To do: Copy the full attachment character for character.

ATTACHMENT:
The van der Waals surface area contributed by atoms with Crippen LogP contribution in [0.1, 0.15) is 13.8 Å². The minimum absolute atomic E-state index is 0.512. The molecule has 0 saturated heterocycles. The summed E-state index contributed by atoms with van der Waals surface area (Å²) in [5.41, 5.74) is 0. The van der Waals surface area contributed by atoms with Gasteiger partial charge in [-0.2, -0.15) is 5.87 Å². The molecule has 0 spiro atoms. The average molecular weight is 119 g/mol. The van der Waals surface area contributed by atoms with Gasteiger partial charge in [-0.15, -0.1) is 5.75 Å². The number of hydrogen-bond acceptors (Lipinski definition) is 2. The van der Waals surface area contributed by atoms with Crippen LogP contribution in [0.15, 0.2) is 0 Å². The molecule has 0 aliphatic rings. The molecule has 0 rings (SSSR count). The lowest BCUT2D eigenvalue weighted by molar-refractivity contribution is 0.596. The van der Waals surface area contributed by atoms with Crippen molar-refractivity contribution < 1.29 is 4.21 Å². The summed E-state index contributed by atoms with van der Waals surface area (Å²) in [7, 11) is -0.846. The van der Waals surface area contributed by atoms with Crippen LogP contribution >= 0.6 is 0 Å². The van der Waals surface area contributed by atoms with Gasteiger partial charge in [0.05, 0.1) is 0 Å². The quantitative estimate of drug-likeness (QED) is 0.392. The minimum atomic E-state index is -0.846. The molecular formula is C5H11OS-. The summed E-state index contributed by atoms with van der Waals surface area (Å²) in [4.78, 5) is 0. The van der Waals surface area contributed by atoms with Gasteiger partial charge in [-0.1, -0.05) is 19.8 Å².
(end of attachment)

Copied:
The van der Waals surface area contributed by atoms with Crippen LogP contribution in [0.1, 0.15) is 13.8 Å². The minimum absolute atomic E-state index is 0.512. The molecule has 0 saturated heterocycles. The summed E-state index contributed by atoms with van der Waals surface area (Å²) in [5.41, 5.74) is 0. The van der Waals surface area contributed by atoms with Gasteiger partial charge in [-0.2, -0.15) is 5.87 Å². The molecule has 0 spiro atoms. The average molecular weight is 119 g/mol. The van der Waals surface area contributed by atoms with Gasteiger partial charge in [-0.15, -0.1) is 5.75 Å². The number of hydrogen-bond acceptors (Lipinski definition) is 2. The van der Waals surface area contributed by atoms with Crippen LogP contribution in [0.15, 0.2) is 0 Å². The molecule has 0 aliphatic rings. The molecule has 0 rings (SSSR count). The lowest BCUT2D eigenvalue weighted by molar-refractivity contribution is 0.596. The van der Waals surface area contributed by atoms with Crippen molar-refractivity contribution < 1.29 is 4.21 Å². The summed E-state index contributed by atoms with van der Waals surface area (Å²) in [7, 11) is -0.846. The van der Waals surface area contributed by atoms with Crippen LogP contribution >= 0.6 is 0 Å². The van der Waals surface area contributed by atoms with Gasteiger partial charge in [0.05, 0.1) is 0 Å². The quantitative estimate of drug-likeness (QED) is 0.392. The minimum atomic E-state index is -0.846. The molecular formula is C5H11OS-. The summed E-state index contributed by atoms with van der Waals surface area (Å²) in [4.78, 5) is 0. The van der Waals surface area contributed by atoms with Gasteiger partial charge in [-0.1, -0.05) is 19.8 Å².